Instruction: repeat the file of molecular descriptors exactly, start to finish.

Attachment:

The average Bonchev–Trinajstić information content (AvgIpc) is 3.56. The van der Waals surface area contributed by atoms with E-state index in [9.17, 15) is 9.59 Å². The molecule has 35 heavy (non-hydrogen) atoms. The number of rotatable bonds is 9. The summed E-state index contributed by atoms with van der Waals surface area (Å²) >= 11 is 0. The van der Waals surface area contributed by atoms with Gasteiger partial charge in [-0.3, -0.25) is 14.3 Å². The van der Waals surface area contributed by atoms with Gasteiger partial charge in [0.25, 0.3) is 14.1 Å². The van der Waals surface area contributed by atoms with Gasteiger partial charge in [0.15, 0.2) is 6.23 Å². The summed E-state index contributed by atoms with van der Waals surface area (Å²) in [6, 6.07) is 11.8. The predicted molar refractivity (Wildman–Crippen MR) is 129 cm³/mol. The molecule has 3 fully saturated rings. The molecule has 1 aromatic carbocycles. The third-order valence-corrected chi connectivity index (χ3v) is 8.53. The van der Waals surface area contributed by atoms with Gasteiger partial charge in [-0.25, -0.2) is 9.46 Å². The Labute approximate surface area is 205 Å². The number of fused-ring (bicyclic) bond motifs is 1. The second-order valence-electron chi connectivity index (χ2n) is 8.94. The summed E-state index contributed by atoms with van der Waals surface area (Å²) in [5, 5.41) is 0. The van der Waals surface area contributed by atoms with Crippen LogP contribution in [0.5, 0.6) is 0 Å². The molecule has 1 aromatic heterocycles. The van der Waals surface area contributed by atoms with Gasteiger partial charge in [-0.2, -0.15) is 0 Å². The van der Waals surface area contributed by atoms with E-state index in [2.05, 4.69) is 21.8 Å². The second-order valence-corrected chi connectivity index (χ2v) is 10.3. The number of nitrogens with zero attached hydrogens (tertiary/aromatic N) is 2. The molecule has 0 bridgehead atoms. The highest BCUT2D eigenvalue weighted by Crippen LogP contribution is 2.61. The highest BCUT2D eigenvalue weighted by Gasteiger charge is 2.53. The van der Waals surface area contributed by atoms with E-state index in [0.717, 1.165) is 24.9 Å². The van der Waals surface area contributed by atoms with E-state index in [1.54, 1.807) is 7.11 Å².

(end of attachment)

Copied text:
The average Bonchev–Trinajstić information content (AvgIpc) is 3.56. The van der Waals surface area contributed by atoms with E-state index in [9.17, 15) is 9.59 Å². The molecule has 35 heavy (non-hydrogen) atoms. The number of rotatable bonds is 9. The summed E-state index contributed by atoms with van der Waals surface area (Å²) >= 11 is 0. The van der Waals surface area contributed by atoms with Gasteiger partial charge in [-0.3, -0.25) is 14.3 Å². The van der Waals surface area contributed by atoms with Gasteiger partial charge in [0.25, 0.3) is 14.1 Å². The van der Waals surface area contributed by atoms with Gasteiger partial charge in [0.15, 0.2) is 6.23 Å². The summed E-state index contributed by atoms with van der Waals surface area (Å²) in [6, 6.07) is 11.8. The predicted molar refractivity (Wildman–Crippen MR) is 129 cm³/mol. The molecule has 3 fully saturated rings. The molecule has 1 aromatic carbocycles. The third-order valence-corrected chi connectivity index (χ3v) is 8.53. The van der Waals surface area contributed by atoms with Gasteiger partial charge in [-0.25, -0.2) is 9.46 Å². The Labute approximate surface area is 205 Å². The number of fused-ring (bicyclic) bond motifs is 1. The second-order valence-electron chi connectivity index (χ2n) is 8.94. The summed E-state index contributed by atoms with van der Waals surface area (Å²) in [5, 5.41) is 0. The van der Waals surface area contributed by atoms with Crippen LogP contribution in [0.5, 0.6) is 0 Å². The molecule has 1 aromatic heterocycles. The van der Waals surface area contributed by atoms with Gasteiger partial charge in [-0.2, -0.15) is 0 Å². The van der Waals surface area contributed by atoms with E-state index in [2.05, 4.69) is 21.8 Å². The second-order valence-corrected chi connectivity index (χ2v) is 10.3. The number of nitrogens with zero attached hydrogens (tertiary/aromatic N) is 2. The molecule has 0 bridgehead atoms. The highest BCUT2D eigenvalue weighted by Crippen LogP contribution is 2.61. The highest BCUT2D eigenvalue weighted by Gasteiger charge is 2.53. The van der Waals surface area contributed by atoms with E-state index in [0.717, 1.165) is 24.9 Å². The van der Waals surface area contributed by atoms with E-state index in [1.54, 1.807) is 7.11 Å².